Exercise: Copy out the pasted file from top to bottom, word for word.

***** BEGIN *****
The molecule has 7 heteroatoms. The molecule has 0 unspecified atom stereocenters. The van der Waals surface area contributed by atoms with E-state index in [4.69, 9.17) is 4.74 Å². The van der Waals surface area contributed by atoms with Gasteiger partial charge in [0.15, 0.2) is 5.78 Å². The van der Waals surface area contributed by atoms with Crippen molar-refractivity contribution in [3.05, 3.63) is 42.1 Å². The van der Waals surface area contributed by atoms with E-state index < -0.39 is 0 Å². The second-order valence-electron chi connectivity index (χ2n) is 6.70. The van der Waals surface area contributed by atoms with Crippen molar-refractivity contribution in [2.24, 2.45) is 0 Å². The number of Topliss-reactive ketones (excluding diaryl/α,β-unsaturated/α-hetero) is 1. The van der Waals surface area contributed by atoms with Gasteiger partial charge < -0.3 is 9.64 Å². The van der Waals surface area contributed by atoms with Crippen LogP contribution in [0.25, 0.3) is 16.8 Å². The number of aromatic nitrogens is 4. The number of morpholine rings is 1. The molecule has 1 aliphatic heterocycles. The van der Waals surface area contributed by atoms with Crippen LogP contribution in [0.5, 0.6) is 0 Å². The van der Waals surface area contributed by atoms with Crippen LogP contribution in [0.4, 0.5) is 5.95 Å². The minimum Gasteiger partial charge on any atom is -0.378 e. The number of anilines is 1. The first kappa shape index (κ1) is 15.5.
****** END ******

The molecule has 7 heteroatoms. The molecule has 0 unspecified atom stereocenters. The van der Waals surface area contributed by atoms with E-state index in [4.69, 9.17) is 4.74 Å². The van der Waals surface area contributed by atoms with Gasteiger partial charge in [0.15, 0.2) is 5.78 Å². The van der Waals surface area contributed by atoms with Crippen molar-refractivity contribution in [3.05, 3.63) is 42.1 Å². The van der Waals surface area contributed by atoms with E-state index < -0.39 is 0 Å². The second-order valence-electron chi connectivity index (χ2n) is 6.70. The van der Waals surface area contributed by atoms with Crippen molar-refractivity contribution in [2.24, 2.45) is 0 Å². The number of Topliss-reactive ketones (excluding diaryl/α,β-unsaturated/α-hetero) is 1. The van der Waals surface area contributed by atoms with Gasteiger partial charge < -0.3 is 9.64 Å². The van der Waals surface area contributed by atoms with Crippen LogP contribution in [0.25, 0.3) is 16.8 Å². The number of aromatic nitrogens is 4. The number of morpholine rings is 1. The molecule has 1 aliphatic heterocycles. The van der Waals surface area contributed by atoms with Crippen LogP contribution in [0.5, 0.6) is 0 Å². The van der Waals surface area contributed by atoms with Crippen LogP contribution in [0.4, 0.5) is 5.95 Å². The minimum Gasteiger partial charge on any atom is -0.378 e. The number of anilines is 1. The first kappa shape index (κ1) is 15.5.